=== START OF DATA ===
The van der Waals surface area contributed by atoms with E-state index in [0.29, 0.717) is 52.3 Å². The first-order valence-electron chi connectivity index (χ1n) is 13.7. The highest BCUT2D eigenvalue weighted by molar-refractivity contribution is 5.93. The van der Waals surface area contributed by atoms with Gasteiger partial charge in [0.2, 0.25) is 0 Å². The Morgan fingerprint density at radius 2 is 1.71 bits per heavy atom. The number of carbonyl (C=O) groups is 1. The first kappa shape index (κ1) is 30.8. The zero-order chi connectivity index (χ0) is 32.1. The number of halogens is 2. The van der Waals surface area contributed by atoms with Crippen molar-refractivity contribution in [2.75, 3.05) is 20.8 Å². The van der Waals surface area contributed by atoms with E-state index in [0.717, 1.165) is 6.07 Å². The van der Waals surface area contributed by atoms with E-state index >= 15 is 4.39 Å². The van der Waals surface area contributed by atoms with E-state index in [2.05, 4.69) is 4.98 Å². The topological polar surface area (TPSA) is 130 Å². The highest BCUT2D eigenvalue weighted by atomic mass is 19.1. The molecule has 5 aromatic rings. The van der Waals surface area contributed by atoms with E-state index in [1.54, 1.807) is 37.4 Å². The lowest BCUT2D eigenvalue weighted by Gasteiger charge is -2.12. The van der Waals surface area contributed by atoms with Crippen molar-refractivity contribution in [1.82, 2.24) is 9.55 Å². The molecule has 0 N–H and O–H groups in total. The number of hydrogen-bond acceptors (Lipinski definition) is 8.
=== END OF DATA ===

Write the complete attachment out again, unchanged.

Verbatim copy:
The van der Waals surface area contributed by atoms with E-state index in [0.29, 0.717) is 52.3 Å². The first-order valence-electron chi connectivity index (χ1n) is 13.7. The highest BCUT2D eigenvalue weighted by molar-refractivity contribution is 5.93. The van der Waals surface area contributed by atoms with Gasteiger partial charge in [0.2, 0.25) is 0 Å². The Morgan fingerprint density at radius 2 is 1.71 bits per heavy atom. The number of carbonyl (C=O) groups is 1. The first kappa shape index (κ1) is 30.8. The zero-order chi connectivity index (χ0) is 32.1. The number of halogens is 2. The van der Waals surface area contributed by atoms with Crippen molar-refractivity contribution in [2.75, 3.05) is 20.8 Å². The van der Waals surface area contributed by atoms with E-state index in [0.717, 1.165) is 6.07 Å². The van der Waals surface area contributed by atoms with E-state index >= 15 is 4.39 Å². The van der Waals surface area contributed by atoms with E-state index in [2.05, 4.69) is 4.98 Å². The topological polar surface area (TPSA) is 130 Å². The highest BCUT2D eigenvalue weighted by atomic mass is 19.1. The molecule has 5 aromatic rings. The van der Waals surface area contributed by atoms with E-state index in [1.54, 1.807) is 37.4 Å². The lowest BCUT2D eigenvalue weighted by Gasteiger charge is -2.12. The van der Waals surface area contributed by atoms with Crippen molar-refractivity contribution in [1.82, 2.24) is 9.55 Å². The molecule has 0 N–H and O–H groups in total. The number of hydrogen-bond acceptors (Lipinski definition) is 8.